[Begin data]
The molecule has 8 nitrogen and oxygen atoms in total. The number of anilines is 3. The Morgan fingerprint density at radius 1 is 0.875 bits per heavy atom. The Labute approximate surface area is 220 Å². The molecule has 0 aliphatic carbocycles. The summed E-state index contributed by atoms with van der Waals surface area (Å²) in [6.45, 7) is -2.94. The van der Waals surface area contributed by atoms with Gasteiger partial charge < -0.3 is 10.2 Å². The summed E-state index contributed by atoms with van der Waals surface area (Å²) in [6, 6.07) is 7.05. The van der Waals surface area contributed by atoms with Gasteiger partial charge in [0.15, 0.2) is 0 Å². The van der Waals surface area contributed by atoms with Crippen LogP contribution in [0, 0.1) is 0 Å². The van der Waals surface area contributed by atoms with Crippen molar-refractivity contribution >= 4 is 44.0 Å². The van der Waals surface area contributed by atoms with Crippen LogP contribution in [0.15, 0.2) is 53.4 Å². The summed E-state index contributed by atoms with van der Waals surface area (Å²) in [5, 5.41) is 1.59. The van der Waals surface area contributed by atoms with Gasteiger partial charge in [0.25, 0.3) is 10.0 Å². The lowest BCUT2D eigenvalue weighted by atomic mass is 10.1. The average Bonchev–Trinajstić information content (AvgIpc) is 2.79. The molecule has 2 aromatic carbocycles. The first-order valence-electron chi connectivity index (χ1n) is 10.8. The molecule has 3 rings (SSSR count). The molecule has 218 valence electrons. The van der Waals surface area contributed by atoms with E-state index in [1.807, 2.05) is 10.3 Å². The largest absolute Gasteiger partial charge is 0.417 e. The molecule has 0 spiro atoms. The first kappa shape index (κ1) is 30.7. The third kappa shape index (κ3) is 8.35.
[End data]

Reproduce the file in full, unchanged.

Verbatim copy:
The molecule has 8 nitrogen and oxygen atoms in total. The number of anilines is 3. The Morgan fingerprint density at radius 1 is 0.875 bits per heavy atom. The Labute approximate surface area is 220 Å². The molecule has 0 aliphatic carbocycles. The summed E-state index contributed by atoms with van der Waals surface area (Å²) in [6.45, 7) is -2.94. The van der Waals surface area contributed by atoms with Gasteiger partial charge < -0.3 is 10.2 Å². The summed E-state index contributed by atoms with van der Waals surface area (Å²) in [6, 6.07) is 7.05. The van der Waals surface area contributed by atoms with Gasteiger partial charge in [0.15, 0.2) is 0 Å². The van der Waals surface area contributed by atoms with Crippen LogP contribution in [0, 0.1) is 0 Å². The van der Waals surface area contributed by atoms with Crippen molar-refractivity contribution >= 4 is 44.0 Å². The van der Waals surface area contributed by atoms with Crippen LogP contribution in [0.15, 0.2) is 53.4 Å². The summed E-state index contributed by atoms with van der Waals surface area (Å²) in [5, 5.41) is 1.59. The van der Waals surface area contributed by atoms with Gasteiger partial charge in [0.25, 0.3) is 10.0 Å². The lowest BCUT2D eigenvalue weighted by atomic mass is 10.1. The average Bonchev–Trinajstić information content (AvgIpc) is 2.79. The molecule has 2 aromatic carbocycles. The first-order valence-electron chi connectivity index (χ1n) is 10.8. The molecule has 3 rings (SSSR count). The molecule has 218 valence electrons. The van der Waals surface area contributed by atoms with E-state index in [1.807, 2.05) is 10.3 Å². The largest absolute Gasteiger partial charge is 0.417 e. The molecule has 0 spiro atoms. The first kappa shape index (κ1) is 30.7. The third kappa shape index (κ3) is 8.35.